“Schuette said his office is more interested in building technology that can be used for research across military platforms than it is in generating groundbreaking anti-piracy policy. But piracy experts welcomed the exercise as a much-needed thought experiment. ‘It is such a complex issue that has to do with local dynamics on the ground, governance, financial flows,’ said Jennifer Cooke, director of the Africa Program at the Center for Strategic and International Studies. ‘There is no single way to approach piracy in that area.’ MMOWGLI lacks the high-tech graphics of commercial video games. Video clips and storyboards will prompt players to envision scenarios. For example: ‘Three pirate ships are holding the world hostage. Chinese-U.S. relations are strained to the limit and both countries have naval ships in the area. Humanitarian aid for rig workers is blocked. The world is blaming the U.S. for plundering African resources.’ Players are then confronted with two boxes — innovate and defend — asking which new resources could ‘turn the tide’ and what risks might result.”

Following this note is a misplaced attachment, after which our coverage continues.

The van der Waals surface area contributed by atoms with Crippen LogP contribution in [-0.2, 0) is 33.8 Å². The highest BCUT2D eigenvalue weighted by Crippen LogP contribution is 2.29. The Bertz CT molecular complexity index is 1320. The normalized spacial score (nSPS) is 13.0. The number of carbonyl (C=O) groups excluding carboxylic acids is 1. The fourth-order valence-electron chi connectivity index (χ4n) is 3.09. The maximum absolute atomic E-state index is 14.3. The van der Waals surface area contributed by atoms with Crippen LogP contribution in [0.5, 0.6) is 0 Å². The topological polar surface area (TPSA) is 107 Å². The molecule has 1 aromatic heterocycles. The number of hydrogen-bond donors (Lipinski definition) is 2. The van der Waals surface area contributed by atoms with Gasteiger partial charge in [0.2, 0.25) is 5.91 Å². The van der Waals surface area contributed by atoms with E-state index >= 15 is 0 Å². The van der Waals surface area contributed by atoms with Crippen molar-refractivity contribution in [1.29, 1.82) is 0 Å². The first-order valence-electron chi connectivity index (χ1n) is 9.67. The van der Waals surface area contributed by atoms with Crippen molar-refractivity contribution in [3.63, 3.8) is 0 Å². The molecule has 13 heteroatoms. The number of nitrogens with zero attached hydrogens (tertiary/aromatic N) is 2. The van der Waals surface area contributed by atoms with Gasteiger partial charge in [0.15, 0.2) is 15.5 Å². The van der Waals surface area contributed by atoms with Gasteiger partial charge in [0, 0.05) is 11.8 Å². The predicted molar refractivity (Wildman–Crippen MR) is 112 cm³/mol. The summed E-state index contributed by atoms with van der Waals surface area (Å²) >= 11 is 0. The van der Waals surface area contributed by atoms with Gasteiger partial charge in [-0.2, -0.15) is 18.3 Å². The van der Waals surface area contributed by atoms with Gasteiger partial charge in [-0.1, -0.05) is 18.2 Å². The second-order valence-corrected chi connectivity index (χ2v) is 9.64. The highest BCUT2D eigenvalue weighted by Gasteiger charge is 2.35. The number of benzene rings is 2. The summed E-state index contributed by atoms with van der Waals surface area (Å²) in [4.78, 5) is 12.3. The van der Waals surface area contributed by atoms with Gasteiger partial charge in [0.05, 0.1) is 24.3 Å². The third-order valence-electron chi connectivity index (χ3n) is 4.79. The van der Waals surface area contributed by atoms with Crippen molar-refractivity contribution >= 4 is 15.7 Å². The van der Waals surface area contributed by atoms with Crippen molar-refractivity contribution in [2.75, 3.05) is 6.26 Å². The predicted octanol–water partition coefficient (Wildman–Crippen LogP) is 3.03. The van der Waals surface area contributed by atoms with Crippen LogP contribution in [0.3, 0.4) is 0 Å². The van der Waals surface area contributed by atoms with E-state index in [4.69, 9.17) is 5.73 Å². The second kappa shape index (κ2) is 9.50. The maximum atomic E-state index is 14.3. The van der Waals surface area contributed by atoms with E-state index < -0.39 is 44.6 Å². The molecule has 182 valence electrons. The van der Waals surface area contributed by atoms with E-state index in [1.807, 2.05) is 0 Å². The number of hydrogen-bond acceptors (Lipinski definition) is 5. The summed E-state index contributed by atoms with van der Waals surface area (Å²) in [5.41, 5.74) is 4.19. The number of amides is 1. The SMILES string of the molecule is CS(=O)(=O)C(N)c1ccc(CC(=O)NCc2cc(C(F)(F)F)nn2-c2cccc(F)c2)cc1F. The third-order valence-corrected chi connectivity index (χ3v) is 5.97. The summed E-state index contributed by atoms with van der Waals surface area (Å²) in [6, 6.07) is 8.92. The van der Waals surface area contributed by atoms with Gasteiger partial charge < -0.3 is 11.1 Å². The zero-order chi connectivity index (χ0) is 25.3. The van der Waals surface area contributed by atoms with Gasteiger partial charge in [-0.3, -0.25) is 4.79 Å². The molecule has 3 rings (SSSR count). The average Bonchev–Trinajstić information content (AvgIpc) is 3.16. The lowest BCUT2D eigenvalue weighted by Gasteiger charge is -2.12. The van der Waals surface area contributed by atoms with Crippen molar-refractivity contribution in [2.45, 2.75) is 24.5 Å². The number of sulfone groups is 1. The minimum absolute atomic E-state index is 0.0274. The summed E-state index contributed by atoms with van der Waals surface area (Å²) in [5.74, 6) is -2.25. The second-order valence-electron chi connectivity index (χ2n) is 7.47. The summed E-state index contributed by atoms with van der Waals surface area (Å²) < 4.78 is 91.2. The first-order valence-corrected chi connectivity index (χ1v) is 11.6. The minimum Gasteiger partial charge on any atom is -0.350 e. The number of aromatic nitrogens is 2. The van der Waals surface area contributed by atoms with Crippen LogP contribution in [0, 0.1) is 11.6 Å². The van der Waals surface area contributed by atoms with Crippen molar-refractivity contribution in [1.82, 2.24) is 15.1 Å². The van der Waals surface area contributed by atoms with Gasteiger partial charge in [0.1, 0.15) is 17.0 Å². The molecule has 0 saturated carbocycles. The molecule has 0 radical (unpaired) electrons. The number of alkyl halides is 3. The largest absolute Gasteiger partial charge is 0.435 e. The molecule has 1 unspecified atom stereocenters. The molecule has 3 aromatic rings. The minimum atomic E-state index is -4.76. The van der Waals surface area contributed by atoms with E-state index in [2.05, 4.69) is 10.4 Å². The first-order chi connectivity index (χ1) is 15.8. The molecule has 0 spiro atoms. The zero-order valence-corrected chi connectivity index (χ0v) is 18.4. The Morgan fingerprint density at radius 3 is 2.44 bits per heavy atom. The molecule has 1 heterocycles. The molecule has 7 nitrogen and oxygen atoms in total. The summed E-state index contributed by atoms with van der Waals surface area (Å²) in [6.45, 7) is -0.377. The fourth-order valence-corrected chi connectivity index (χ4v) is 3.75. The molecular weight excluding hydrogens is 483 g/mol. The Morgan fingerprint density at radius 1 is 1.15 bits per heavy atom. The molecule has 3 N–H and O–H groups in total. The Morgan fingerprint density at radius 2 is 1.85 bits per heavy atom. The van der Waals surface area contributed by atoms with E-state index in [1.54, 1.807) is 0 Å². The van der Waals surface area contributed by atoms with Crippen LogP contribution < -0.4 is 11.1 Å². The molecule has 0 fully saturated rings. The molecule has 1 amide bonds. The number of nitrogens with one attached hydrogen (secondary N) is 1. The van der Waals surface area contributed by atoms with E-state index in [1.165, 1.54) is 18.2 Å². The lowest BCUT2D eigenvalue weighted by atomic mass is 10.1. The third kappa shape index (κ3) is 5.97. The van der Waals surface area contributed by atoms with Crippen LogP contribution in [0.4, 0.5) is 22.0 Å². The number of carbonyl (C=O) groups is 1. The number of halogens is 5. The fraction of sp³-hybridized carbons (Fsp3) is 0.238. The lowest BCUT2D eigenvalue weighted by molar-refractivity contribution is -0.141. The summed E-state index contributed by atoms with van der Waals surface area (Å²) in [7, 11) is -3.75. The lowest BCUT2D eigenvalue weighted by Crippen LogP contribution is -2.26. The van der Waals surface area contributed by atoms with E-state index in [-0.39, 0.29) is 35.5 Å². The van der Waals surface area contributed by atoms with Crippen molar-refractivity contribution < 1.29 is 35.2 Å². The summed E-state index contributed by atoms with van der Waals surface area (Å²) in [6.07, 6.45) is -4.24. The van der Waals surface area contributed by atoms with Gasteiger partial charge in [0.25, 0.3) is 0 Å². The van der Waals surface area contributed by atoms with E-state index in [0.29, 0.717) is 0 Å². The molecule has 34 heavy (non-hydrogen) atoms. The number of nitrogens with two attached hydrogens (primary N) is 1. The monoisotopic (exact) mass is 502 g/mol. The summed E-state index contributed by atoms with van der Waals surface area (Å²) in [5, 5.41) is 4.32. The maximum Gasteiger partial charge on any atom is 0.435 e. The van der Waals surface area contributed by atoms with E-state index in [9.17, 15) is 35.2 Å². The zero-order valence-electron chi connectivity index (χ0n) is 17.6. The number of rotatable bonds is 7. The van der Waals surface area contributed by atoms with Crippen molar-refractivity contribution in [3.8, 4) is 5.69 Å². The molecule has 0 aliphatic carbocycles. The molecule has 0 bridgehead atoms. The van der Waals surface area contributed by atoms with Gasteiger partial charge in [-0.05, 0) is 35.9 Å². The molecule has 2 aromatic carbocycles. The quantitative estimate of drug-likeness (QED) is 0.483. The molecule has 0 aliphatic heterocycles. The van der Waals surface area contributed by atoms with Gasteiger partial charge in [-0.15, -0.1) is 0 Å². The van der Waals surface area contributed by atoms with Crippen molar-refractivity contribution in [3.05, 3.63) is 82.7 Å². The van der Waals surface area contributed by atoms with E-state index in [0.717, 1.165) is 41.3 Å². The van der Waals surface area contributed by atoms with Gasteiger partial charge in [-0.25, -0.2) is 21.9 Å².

Nakamura concludes that even if the ONR/NPS team gets the technology correct, “moderating the debate against online bullies and sifting through thousands of comments can be nearly impossible.” Moving from the virtual to the real world, a top Chinese general has his own views about the strategy that needs to be pursued against the pirates. He believes that “the international community needs to attack pirate leaders on land and not just their ships.” [“Attack pirate bosses on land, Chinese general says,” by Phil Stewart, Reuters, 19 May 2011] Stewart continues: